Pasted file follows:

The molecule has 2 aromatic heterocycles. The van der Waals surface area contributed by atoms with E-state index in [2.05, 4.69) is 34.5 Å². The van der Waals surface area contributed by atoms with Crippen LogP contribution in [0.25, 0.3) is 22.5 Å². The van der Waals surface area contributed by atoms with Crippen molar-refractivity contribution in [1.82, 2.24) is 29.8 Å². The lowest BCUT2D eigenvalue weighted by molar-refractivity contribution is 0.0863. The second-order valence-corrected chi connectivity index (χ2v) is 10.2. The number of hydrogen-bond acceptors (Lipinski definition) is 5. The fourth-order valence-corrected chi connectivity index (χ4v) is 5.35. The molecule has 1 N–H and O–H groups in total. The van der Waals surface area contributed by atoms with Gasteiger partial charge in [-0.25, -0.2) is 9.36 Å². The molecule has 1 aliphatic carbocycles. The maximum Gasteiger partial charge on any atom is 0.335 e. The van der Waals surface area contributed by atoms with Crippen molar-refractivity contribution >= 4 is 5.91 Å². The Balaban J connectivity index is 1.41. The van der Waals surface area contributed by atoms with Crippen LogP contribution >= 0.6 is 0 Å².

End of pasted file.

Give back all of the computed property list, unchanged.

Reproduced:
The molecule has 2 aromatic heterocycles. The van der Waals surface area contributed by atoms with E-state index in [2.05, 4.69) is 34.5 Å². The van der Waals surface area contributed by atoms with Crippen LogP contribution in [0.25, 0.3) is 22.5 Å². The van der Waals surface area contributed by atoms with Crippen molar-refractivity contribution in [1.82, 2.24) is 29.8 Å². The lowest BCUT2D eigenvalue weighted by molar-refractivity contribution is 0.0863. The second-order valence-corrected chi connectivity index (χ2v) is 10.2. The number of hydrogen-bond acceptors (Lipinski definition) is 5. The fourth-order valence-corrected chi connectivity index (χ4v) is 5.35. The molecule has 1 N–H and O–H groups in total. The van der Waals surface area contributed by atoms with Gasteiger partial charge in [-0.25, -0.2) is 9.36 Å². The molecule has 1 aliphatic carbocycles. The maximum Gasteiger partial charge on any atom is 0.335 e. The van der Waals surface area contributed by atoms with Crippen molar-refractivity contribution >= 4 is 5.91 Å². The Balaban J connectivity index is 1.41. The van der Waals surface area contributed by atoms with Crippen LogP contribution >= 0.6 is 0 Å².